Hypnotism And Conjuring

We have been asked to give our opinion on the future of Hypnotism in connection with Conjuring. The idea is almost too absurd for words. If what is meant is for us to give our opinion on the future of Conjuring in connection with Hypnotism—a totally different matter,—the numerous stupid stories of the Indian fakirs, a class ridiculed by the sane, form fitting examples. Is there underlying all this another effort—allied to Spiritualism, Theosopliy, etc.—being made to extort money from the credulous?

It may seem incredible to many, but we actually had a man—old enough to be the father of many present-day magicians, and sane enough, we believe—call at this office only a few days since, who made a desperate effort to induce out Editor to believe that sore and aching feet could be instantly cured by holding them out of the window in the direction of the East and making hypnotic passes over them with the hands. But how this quackery is to affect Conjtifiug and the beautiful art of Sleight of Hand is to us an enigma.

N.B.—The Quacks would doubtless select for their operations some form of malady to which the monied class are prone.

Items of Interest.

We have received for publication quite a number of excellent tricks from conjurers in all parts of the world. Many of these have been withheld, not from any lack of merit, but solely on account of want of space. We hope to be able to make use of these in our second volume, and we would ask the generous support of all interested to enable us to permanently increase the size of Magic, that there may be space enough and to spare for this class of matter.

Have you overlooked the fact that you can obtain the loan of any book on conjuring and allied arts from this office. For particulars of our Lending Library of Magic, see p. 70 of this volume.

We have it on good authority that several individuals, and one in particular, begin to realize the true philosophy of the trite saying, " Comparisons are odious. ' With apologies to Mr. Rudyard Kypling we print the following appropriate lines :— " They copy all they can follow, but they cannot copy our mind, And we leave them sweating and toiling, a year and a half behind."

Professor Ahmed, Court Magician, Central India, sends us his circular nicelj printed in English on the lines of European performers. This is interesting, as it goes to prove that our efforts to popularize the mystic art have far reaching effects.

Friends of the late lamented Mr. Ross Conyears will be pleased to know that the tribute to his memory our poor ability enabled us to give, in our last issue, has been reprinted in full in the " Inver-gordon Times " of August 7th, the local paper of his home district.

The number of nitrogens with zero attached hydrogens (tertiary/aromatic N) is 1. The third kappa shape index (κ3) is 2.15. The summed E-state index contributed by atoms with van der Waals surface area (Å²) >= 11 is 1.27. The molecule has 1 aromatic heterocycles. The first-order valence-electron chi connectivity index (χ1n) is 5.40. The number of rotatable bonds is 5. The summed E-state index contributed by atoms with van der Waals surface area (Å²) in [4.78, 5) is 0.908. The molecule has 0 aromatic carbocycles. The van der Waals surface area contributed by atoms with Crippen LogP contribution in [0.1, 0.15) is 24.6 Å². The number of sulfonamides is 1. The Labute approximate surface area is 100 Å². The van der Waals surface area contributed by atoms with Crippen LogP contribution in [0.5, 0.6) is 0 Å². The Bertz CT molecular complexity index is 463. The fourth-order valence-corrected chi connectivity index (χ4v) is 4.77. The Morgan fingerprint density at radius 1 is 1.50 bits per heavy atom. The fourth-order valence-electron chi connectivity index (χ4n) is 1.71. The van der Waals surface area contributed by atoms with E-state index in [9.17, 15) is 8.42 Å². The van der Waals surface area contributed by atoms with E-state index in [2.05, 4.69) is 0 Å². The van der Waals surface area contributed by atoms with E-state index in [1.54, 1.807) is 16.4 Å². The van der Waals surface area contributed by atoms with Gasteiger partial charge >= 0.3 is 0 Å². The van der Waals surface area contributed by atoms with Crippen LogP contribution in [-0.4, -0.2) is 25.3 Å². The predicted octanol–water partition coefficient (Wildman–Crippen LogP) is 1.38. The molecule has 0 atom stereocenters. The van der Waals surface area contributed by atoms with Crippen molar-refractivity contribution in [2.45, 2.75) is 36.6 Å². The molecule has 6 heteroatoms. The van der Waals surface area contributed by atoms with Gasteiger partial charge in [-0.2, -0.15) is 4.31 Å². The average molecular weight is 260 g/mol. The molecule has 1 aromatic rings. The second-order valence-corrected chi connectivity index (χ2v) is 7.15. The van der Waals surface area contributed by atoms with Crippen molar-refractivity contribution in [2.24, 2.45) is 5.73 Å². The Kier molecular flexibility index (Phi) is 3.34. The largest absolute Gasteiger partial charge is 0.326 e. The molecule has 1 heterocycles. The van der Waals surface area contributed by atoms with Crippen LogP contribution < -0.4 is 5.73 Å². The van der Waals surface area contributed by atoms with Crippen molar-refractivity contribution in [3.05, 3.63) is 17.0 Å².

Madam Herrmann sailed from New York 011 August 2nd for Europe to open at the Winter Garten, Berlin.

In connection with the Avenue Garden A1 Fresco Concerts, Heme Bay, Prof. Owen Clark produces an exciting and clever sleight of hand entertainment twice nightly. His chef d'Ouvre is the Fisli-Catching Trick with novel variations.

According to the Australian Papers, Percy Verto, described as the Handcuff King, is exciting, on that side of the earth, as mnch interest as did Houdini, at the Alhambra last January.

At the Workman's Hall, New Tredegar, for week ending July 17th, was Dr. Lind's American Co. One of the items on the programme reads, " Special Engagement extraordinary of the great Loudoun Cameron, Magician, from the Egyptian Hall, London, who caused such a sensation with the Billiard Ball Feat."

The Baildon Moor Brigands gave a most successful concert at Baildon during August. Mr. Arthur Green-e-wood caused a continuous roar of laughter with his ventriloquial sketch, while Mr. Arthur Feather with his "Magic and Mystery" was highly appreciated.

To Mr. Stanyon.—The box containing money apparatus ordered from you arrived safe an<| in good order, and I am glad to say I am greatly pleased with same : another proof of the excellency of your workmanship. I shall forward you another order soon, which I hope will have the same prompt and careful attention.—Bosco, Jr., South Africa, July 31st, 1901.

Did the wrapper enclosing your Magic for this month bear a Blue X to teft address ? If so, your subscription to the second volume is now due. When remitting kindly use the enclosed Red Form. Please do not fail to send us your opinion of Vol. I, and, if possible a suggestion for the improvement of Vol. II, with a view to making it of still greater interest to the magical fraternity.

It may interest many to know that the Conjurer, in plain evening dress, and Madam Olivette, working mathematical problems at the Tivoli, 22nd August, 1901, are none other than the " Salam-bos," described as electrical marvels, and who appear at the same house later on in the programme. Mr. Chas. Morritt, with conjuring and illusions was also appearing at the same house at the same time.

Professor Field has, we understand, retired, having given up his stall, which he held for so many years, at the Royal Aquarium, Westminster.

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